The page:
Chronicles of an uprising
considers the long shadow cast by the 1977 uprising
Um Mohamed knows nothing about the 1977 uprising. She does know that it is becoming increasingly difficult to feed her family. She contemplates some chicken claws piled on a tray on the street in Bulaq Al-Dakrour, a low- income quarter of Cairo: "these horrible things are the only kind of meat I can afford to feed my family. My husband only finds work a few days a month if we are lucky, and my sons do little better. And as if my life were not difficult enough the price of basics such as sugar, beans and rice keep rising." Earlier this week, and on the day we spoke, Minister of Social Solidarity Ali Meselhi told Al-Wafd daily that subsidies on bread would be reduced. Cement factories in Helwan have been in uproar for weeks now.
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Two days that shook Egypt: people take their anger on to the street in downtown Cairo, the casinos of the Pyramids Road and the Ramses Train Station; court proceedings in the late 1970s
A sense of déjà vu ?
Thirty years today the government abruptly raised the prices of staples, including refined flour, rice, sugar, petrol and cooking gas. The result was mass fury. It began when workers in Helwan went on strike and took to the streets on 18 January, signalling the start of the two- day 1977 uprising, derisively described by President Anwar El-Sadat as an "uprising of thieves".
The day before, Abdel-Moneim Qaysouni, the deputy prime minister, had told parliament it was imperative that the government reach an agreement with the World Bank and International Monetary Fund (IMF).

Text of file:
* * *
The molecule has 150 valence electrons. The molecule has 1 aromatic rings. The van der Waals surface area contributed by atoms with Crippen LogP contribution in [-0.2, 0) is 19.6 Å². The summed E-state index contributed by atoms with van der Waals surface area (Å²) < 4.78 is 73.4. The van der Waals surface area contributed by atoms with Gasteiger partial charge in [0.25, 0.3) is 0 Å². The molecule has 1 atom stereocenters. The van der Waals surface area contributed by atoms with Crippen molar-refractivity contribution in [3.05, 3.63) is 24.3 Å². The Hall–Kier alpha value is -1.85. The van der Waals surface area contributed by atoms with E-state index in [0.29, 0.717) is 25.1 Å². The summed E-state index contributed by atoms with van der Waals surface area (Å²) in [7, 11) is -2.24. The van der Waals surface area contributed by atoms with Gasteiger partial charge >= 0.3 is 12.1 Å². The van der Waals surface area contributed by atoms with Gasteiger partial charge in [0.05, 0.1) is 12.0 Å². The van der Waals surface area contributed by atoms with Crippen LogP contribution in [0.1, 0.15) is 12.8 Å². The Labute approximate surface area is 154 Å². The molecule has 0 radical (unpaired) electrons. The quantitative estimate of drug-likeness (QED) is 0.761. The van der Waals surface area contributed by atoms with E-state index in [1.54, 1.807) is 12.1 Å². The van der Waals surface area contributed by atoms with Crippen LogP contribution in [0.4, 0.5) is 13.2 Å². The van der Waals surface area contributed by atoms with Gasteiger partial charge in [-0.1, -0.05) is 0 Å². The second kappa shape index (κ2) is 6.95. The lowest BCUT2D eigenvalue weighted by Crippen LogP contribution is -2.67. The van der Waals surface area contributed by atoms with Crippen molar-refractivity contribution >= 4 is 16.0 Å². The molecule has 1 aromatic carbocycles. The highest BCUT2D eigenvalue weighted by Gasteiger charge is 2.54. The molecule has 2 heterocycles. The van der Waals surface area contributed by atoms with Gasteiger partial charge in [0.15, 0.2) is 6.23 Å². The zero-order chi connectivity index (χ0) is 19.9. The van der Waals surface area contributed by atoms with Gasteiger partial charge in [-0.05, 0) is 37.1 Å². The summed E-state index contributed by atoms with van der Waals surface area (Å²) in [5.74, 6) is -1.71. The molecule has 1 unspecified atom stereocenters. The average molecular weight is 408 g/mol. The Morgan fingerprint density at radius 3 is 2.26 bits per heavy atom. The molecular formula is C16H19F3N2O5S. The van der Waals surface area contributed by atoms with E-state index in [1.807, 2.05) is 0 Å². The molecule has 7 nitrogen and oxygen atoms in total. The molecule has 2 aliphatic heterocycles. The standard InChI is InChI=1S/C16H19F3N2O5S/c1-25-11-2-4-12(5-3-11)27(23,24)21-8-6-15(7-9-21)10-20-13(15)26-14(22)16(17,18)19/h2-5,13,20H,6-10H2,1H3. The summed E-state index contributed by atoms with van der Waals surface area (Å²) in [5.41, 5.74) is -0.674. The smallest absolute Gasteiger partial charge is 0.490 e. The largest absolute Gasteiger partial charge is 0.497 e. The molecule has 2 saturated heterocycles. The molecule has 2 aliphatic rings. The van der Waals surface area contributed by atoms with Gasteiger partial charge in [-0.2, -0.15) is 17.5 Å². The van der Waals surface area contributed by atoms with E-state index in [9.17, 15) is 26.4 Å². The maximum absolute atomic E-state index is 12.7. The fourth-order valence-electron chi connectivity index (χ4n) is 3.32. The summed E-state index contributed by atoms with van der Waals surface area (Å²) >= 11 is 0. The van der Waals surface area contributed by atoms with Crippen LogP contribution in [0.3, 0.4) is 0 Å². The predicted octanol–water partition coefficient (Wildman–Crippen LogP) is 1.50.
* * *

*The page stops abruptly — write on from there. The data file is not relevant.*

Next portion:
According to an article in Time magazine at the time, "foreign investment has been frightened off by uncertainty or, as in the case of a proposed $150 million Ford Motors plant, wiped out by the Arab boycott. Agriculture is so feeble that Egypt must import two-thirds of its food at a cost of $1.5 billion a year. Government foreign currency reserves are dwindling as world food prices rise, while the standing army of 850,000 men consume a third of the nation's $10 billion budget."
"To help pay his bills, Sadat has requested loans and aid from foreign governments. Arab oil states were prepared to advance $2 billion, and the US $1 billion. In return, the contributors and the International Monetary Fund had insisted that Egypt devalue its pound and cut subsidies to conserve funds for capital investment."
The measures were more than Egypt's poor could tolerate. Workers in Helwan were soon joined in Tahrir Square by students who marched on parliament, and Attaba Square where Central Security Forces soon began shooting tear gas in an attempt to break up the demonstrations.
But the momentum was not to be broken so soon, nor so easily. News of spontaneous demonstrations came from as far south as Aswan and as far north as Alexandria, and it took the army, a curfew, two days and the government's backing down on the price hikes to finally bring the country back under control.
On 19 January, Prime Minister Mamdouh Salem was adamant that the price increases had to go ahead, arguing in Al-Ahram newspaper that, "these measures are economically difficult for some sections of the populace who must realise their necessity." The next day, Al - Ahram 's banner announced that, "The decisions to raise prices have been revoked". The government had done a U-turn.
The events of 18 and 19 January left 47 dead, 630 injured, and over 600 people arrested, according to official figures. Unofficial estimates put the numbers far higher. The demonstrations would also colour political life and economic policy for decades.
"I am a firm believer in the theory that Sadat's trip to Jerusalem and the famous speech he gave there were a product of the regime's quickly losing the legitimacy it had built up with the 1973 War. The events of January had placed Sadat in a position which offered few options. To regain legitimacy for the regime, it became necessary the Egyptian/Israeli conflict be resolved in any way possible," says Mohamed El-Sayed Said, deputy director of the Al-Ahram Centre for Political and Strategic Studies.